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FIFA World Cup™

Australia's orange crush

 Mark Bresciano of Australia and Nigel de Jong of the Netherlands
© Getty Images
  • Australia continues Dutch connection via new coach Bert van Marwijk
  • Appointment maintains a rich football connection between the nations
  • Ex-Australia and Feyenoord forward Brett Holman says Van Marwijk is a “good fit”

The Netherlands won’t be represented at the 2018 FIFA World Cup Russia™ following their unexpected stumble during qualifying. But while the familiar sea of orange will be missing from the stands there will, nevertheless, be a Dutch flavour in Russia, following last month’s announcement of Bert van Marwijk as Australia coach.

While Van Marwijk will be just one of numerous international coaches featuring in Russia, the appointment continues a clear theme. Van Marwijk will be Australia’s third Dutch coach in four World Cups following in the footsteps of compatriots Guus Hiddink and Pim Verbeek. The past decade also saw two Dutch technical directors appointed at Australia’s national federation.

That surface-level connection between the two countries runs deeper than first appears, and is one that dates back decades. Post-WWII migration from Europe led to a boom in football Down Under and, of course, Dutch immigrants brought their favourite game. Clubs such as Hollandia, Wilhelmina, and the quirkily named Windmills could be found in Australia’s various cities.

One ultimately stood out above all. Brisbane Lions competed in the former National Soccer League, and their direct descendent, Brisbane Roar, are now prominent in the A-League. The club still plays in orange and even their logo loosely resembles that of the Netherlands football association.

The Roar’s greatest success came under Ange Postecoglou, the only Australian to bisect the Socceroos’ trio of Dutch coaches. Postecoglou led the Aussies at the 2014 World Cup in Brazil, playing a brand of football that had its roots in Holland. His high-pressing and passing game, invariably with a 4-3-3 formation, offered more than a nod to Dutch football of years gone by.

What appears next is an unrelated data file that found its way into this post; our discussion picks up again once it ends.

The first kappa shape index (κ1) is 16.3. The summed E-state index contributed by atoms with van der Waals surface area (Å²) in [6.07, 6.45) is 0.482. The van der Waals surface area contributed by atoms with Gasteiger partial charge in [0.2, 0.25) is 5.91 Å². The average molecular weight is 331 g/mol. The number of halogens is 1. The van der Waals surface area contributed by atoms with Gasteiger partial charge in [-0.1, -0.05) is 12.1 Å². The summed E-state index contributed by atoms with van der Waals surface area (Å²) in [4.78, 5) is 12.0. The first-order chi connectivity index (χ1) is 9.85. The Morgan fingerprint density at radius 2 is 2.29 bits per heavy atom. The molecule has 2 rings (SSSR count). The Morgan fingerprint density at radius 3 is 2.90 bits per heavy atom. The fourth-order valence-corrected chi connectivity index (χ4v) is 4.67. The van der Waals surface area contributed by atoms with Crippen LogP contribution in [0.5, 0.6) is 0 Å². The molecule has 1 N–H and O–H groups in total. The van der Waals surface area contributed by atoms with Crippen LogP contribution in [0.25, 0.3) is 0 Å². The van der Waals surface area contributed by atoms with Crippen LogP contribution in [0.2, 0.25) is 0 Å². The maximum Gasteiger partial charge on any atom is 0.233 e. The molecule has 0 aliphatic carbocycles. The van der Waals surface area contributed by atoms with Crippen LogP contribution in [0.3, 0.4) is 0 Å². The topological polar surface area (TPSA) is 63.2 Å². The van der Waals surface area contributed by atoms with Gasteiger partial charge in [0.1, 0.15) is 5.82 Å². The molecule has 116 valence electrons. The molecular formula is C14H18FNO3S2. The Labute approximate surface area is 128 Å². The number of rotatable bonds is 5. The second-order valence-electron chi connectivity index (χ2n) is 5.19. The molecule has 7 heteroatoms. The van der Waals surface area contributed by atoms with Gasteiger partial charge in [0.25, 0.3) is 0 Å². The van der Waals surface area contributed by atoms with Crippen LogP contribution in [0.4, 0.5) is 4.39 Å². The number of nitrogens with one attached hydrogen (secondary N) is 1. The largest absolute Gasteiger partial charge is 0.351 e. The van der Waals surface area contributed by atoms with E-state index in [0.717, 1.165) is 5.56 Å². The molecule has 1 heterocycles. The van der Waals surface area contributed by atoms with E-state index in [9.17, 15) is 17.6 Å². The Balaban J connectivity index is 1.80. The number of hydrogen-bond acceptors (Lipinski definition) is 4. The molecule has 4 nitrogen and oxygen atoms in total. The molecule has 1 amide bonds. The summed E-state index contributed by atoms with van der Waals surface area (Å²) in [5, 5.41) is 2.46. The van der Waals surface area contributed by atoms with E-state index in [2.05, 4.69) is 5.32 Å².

Almost inevitably, the two nations met in a pulsating match at Brazil 2014. The Dutch needed all the skill and guile of star forwards Arjen Robben and Robin van Persie to earn a 3-2 win. The contest will also be remembered for a crashing Tim Cahill volley, a goal evocative of Marco Van Basten’s storied strike from the 1988 European Championship final.

That match in Porto Alegre seemed a perfect punctuation to close Australia’s Dutch union. But last month, Van Marwijk was appointed Australia’s new coach following Postecoglou’s unexpected departure. Ironically, it was the Van Marwijk-coached Saudi Arabia that shaded Australia for automatic qualification to Russia.

Having achieved international success with Saudi Arabia and his native Netherlands, Van Marwijk has just four months to plot a path to success for the Socceroos. It will be far from easy for his team, who will open their Russia 2018 campaign against European heavyweights France, before group outings against Denmark and Peru.

Van Marwijk’s first task will be to assess players at his disposal during next month’s internationals against Colombia and Norway.

Two of Australia’s former World Cup stars – Brett Emerton and Brett Holman - featured under Van Marwijk over a decade ago for Feyenoord. They are well placed to appraise the new Socceroos’ boss, and both spoke in glowing terms.

Emerton enjoyed a breakout season under Van Marwijk winning the UEFA Cup in 2002. "First of all, he makes his teams hard to beat,” Emerton said. “He makes them solid at the back, but at the same time he wants you to play an attractive style of football. We've seen in the past he's able to do both.”

Holman, scorer of a memorable winner for the Socceroos against Serbia at the 2010 World Cup, is equally positive about Van Marwijk’s appointment. "I think it's a great choice,” said Holman. “For the players we've got now I think it's going to be a good fit."

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